• Remove dust or dirt with a clean dry cloth 
  • Stuff the product with newspaper before placing in a cotton dust bag and store in a cool, dry place 

As outlined by Cosmopolitan, to refresh chrome tanned leather and keep it in tip top shape:

  • Create a foam with cleaning solution and massage into bag and leave to dry
  • Apply a protection cream and leave to dry, buffing off any excess. 

This process should be repeated every 2 to 3 months if using everyday or every 6 months to 9 months for occasional use.

You can read the full article for tips on how to remove stains, odors, etc. here.

Main Takeaway

If you’re looking to purchase an animal-leather product, look into the manufacturer’s tanning process to determine if they use vegetable or chrome tanning.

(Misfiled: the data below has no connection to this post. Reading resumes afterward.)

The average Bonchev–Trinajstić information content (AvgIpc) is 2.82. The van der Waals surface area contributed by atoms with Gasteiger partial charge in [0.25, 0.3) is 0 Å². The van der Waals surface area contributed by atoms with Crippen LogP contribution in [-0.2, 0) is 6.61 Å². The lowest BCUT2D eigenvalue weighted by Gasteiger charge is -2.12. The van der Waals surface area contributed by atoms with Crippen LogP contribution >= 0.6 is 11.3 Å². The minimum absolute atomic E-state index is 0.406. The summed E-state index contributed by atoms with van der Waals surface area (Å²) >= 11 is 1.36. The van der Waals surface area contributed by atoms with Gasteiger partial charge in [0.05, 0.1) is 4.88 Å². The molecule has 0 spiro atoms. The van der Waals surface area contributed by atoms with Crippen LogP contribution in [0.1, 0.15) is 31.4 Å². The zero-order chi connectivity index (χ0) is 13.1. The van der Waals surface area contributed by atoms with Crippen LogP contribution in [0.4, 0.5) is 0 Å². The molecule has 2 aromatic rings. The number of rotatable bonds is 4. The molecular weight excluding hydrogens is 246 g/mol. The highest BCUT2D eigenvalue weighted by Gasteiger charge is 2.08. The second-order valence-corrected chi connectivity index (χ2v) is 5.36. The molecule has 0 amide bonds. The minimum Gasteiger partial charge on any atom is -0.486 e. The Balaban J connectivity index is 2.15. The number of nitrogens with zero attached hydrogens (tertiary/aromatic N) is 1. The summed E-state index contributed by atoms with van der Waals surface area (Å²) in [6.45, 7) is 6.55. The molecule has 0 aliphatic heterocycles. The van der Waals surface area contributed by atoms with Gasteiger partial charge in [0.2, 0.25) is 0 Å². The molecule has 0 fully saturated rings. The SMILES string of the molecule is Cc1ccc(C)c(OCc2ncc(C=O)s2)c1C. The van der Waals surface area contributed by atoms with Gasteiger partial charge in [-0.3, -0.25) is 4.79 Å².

Most brands that use a vegetable tanning process will advertise this, so you should be able to easily find this information either-in the product description of on the brand’s about page. 

Vegan Leather

What is Vegan Leather?

Items made from vegan leather have a leather-like appearance but are not made from any animal products. 

What is Vegan Leather Made Out Of?

Vegan leather is most commonly made from polyurethane (PU) and polyvinyl chloride (PVC) plastic polymers. 

It can also be made from more natural items such as mushrooms, cork, cactus, pineapple… even paper!

How is Vegan Leather Produced?

Below are some common types of vegan leather, an explanation of how they’re produced and information on their durability and proper care. 

PU or PVC Vegan Leather